Saab and Finnish augmented/virtual reality (AR/VR) specialist Varjo Technologies are working in partnership to revolutionise flight simulation, the companies announced on 7 June.
Varjo has developed a human eye resolution mixed reality (XR) technology that will be integrated into all Saab GRIPEN E/F simulators. In addition to the highest resolution and widest field of view in the industry, the collaboration will also offer new training opportunities at a fraction of the cost. The collaboration has its roots in Varjo’s innovation, which was critical to the successful development of state-of-the-art simulations.
“When we did our first experiments with commercial devices, we received feedback from the pilots that they were unable to read text in virtual reality because the resolution was not sufficiently high. This was not a problem with Varjo’s technology,” commented Stefan Furenbäck, Saab’s Head of Tactical Environment Simulation and Visualisation.
“Our collaboration has been smooth and straightforward. We understand each other’s needs and how we can solve our shared technological problems. Two companies with similar cultures, with innovation high on their agenda and ready to discuss everything,” added Seppo Aaltonen, Varjo’s Chief Commercial Officer.
Pilot training requires trainees to be able to read text and see even the smallest details: they need to feel like they are flying in the real world while using the simulator. Up until now, it has been necessary to use cave or dome-shaped simulators to create a VR experience that is as immersive as possible for the pilot. They are very large and expensive, labour-intensive to build and troublesome to transport. Conventional dome simulators have flat screens, and the 3D view can only be achieved using special glasses. Varjo’s virtual headsets have separate screens for each eye, so they come with a built-in 3D feature.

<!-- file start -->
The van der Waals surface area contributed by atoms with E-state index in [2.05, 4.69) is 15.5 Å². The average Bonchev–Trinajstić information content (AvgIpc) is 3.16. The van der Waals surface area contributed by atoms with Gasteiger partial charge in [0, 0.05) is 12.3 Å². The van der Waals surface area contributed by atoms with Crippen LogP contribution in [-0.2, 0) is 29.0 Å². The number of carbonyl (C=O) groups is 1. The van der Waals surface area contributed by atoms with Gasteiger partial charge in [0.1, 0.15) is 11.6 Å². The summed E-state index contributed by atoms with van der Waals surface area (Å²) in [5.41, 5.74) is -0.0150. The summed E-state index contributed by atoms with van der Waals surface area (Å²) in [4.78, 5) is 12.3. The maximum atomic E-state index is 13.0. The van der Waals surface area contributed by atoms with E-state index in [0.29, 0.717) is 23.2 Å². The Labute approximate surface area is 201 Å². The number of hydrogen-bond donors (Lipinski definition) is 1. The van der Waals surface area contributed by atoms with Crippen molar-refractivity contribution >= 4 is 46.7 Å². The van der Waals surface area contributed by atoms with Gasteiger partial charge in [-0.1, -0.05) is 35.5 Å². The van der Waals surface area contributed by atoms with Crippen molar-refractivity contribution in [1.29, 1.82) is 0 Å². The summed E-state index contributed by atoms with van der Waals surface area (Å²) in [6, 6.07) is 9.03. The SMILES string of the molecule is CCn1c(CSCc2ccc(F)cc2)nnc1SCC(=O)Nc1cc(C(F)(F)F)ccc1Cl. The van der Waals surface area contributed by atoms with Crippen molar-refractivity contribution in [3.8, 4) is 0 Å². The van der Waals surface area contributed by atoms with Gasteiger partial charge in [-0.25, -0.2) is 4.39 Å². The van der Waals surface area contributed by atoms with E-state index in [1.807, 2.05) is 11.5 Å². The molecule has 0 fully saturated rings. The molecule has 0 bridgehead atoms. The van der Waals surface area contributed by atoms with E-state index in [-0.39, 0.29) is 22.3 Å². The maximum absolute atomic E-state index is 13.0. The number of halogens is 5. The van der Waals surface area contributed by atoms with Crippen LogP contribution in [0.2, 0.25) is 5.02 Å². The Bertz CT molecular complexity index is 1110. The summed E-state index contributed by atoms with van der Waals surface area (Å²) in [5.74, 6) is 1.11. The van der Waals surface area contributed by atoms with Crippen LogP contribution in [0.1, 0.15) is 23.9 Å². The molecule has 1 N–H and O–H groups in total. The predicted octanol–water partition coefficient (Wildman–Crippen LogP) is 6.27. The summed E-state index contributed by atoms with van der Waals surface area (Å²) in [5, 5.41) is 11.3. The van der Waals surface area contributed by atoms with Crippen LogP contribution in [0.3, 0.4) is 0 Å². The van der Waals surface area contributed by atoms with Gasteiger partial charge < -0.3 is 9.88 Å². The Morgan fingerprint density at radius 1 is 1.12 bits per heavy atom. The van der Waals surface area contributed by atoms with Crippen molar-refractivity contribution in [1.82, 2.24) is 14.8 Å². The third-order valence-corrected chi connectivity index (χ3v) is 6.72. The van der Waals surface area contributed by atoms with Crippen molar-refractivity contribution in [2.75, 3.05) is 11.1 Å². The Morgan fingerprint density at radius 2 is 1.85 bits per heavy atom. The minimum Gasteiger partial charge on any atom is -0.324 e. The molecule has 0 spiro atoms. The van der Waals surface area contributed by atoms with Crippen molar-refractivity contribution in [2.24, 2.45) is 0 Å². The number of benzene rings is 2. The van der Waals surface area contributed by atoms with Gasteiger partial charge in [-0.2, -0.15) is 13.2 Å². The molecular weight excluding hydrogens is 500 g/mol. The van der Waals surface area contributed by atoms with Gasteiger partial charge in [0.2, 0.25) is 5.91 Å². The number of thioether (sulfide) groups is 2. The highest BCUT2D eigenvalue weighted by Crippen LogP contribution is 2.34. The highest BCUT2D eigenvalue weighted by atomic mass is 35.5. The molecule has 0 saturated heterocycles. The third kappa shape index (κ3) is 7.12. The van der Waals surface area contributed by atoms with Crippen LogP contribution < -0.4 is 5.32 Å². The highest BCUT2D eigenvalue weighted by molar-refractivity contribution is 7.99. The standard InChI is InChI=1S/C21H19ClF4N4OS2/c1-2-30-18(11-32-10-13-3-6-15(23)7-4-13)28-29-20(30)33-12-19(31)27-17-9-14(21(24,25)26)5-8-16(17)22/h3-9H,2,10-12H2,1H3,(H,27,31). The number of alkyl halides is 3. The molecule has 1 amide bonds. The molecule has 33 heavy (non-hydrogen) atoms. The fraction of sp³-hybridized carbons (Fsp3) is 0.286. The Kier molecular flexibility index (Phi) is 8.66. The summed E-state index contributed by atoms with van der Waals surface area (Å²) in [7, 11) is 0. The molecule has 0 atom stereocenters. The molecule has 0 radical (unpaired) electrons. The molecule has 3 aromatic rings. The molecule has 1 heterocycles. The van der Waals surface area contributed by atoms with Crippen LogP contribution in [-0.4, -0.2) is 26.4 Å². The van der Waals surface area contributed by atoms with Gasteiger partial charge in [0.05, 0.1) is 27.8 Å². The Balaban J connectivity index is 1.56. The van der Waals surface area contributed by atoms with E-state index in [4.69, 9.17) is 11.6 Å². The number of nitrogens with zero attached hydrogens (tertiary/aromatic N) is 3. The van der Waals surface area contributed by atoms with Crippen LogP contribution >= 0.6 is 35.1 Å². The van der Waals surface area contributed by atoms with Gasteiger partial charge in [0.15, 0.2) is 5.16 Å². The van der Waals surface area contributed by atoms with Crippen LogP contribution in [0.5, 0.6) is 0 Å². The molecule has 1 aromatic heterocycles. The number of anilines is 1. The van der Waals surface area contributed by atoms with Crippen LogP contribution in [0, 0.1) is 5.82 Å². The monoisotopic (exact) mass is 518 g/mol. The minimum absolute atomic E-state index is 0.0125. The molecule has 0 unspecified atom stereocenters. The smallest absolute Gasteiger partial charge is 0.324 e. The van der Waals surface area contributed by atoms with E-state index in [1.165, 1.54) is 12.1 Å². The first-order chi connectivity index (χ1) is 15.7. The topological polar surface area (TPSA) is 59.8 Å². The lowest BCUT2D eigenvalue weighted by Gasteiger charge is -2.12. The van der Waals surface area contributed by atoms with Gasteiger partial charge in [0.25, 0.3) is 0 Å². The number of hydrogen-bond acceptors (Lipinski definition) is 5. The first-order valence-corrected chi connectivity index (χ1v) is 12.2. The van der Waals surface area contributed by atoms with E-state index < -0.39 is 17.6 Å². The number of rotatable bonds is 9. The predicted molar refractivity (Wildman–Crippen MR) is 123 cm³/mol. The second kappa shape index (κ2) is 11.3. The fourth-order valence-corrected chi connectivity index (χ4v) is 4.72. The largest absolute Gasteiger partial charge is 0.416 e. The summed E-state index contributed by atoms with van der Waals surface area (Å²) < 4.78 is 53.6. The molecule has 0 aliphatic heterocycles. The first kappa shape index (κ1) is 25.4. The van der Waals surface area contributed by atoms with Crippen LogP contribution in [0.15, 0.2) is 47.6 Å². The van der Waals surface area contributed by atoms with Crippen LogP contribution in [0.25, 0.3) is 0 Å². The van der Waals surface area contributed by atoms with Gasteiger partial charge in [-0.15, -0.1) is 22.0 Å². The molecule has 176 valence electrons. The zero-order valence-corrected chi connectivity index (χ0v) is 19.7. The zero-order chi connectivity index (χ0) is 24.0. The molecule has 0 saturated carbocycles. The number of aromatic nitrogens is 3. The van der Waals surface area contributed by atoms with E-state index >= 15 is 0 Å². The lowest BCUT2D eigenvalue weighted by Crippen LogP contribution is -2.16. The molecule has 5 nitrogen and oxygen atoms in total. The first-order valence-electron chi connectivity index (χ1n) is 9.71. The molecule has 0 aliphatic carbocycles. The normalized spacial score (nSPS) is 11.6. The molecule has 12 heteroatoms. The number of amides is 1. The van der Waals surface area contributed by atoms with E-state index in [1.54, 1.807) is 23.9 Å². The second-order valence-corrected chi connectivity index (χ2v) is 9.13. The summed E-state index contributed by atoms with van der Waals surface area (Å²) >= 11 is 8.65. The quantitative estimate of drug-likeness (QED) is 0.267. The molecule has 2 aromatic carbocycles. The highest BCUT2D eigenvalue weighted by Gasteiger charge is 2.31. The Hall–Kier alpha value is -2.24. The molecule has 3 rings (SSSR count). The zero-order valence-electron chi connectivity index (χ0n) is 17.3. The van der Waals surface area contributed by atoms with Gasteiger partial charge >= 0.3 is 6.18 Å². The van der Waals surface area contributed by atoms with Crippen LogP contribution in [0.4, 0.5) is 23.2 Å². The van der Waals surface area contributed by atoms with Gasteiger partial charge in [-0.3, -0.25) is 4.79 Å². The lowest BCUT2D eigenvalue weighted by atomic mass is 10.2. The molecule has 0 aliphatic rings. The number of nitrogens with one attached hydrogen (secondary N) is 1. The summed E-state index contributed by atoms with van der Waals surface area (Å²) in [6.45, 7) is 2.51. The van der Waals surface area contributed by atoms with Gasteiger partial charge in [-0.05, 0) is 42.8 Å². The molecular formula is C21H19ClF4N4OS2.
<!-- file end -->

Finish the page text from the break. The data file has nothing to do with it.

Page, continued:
Varjo’s Bionic Display is based on the idea of how the human eye works; you see everything in the middle of your field of vision in ultra-high resolution, and anything in peripheral vision in lower resolution, enabling a fully natural and smoothly performing virtual experience. This is achieved by projecting patterns on the surface of the eye with infrared LEDs that are monitored by small cameras: the resolution adapts to the movements of the eye. Human-eye-level resolution can be achieved without supercomputers if the point at which the eye is looking at any given time is known: maximum computing power is always focused on the current point.
The Varjo solution uses video cameras to constantly capture the environment for XR purposes. This means the ‘real world’ images work on the same principle – the high-resolution image comes from the focal point. This allows powerful gaming computers to be used to operate the technology, instead of supercomputers.
Collaboration between the companies, which has worked well for several, has now been expanded. “We’re finalising the basic functionalities in our own simulator so that we can use Varjo’s XR-3 headsets in all our flight simulators. We’ve previously carried out smaller, independent prototype-like projects, but now we’re integrating them into our actual flight simulators,” explained Furenbäck.
For a short video illustrating the system, click here.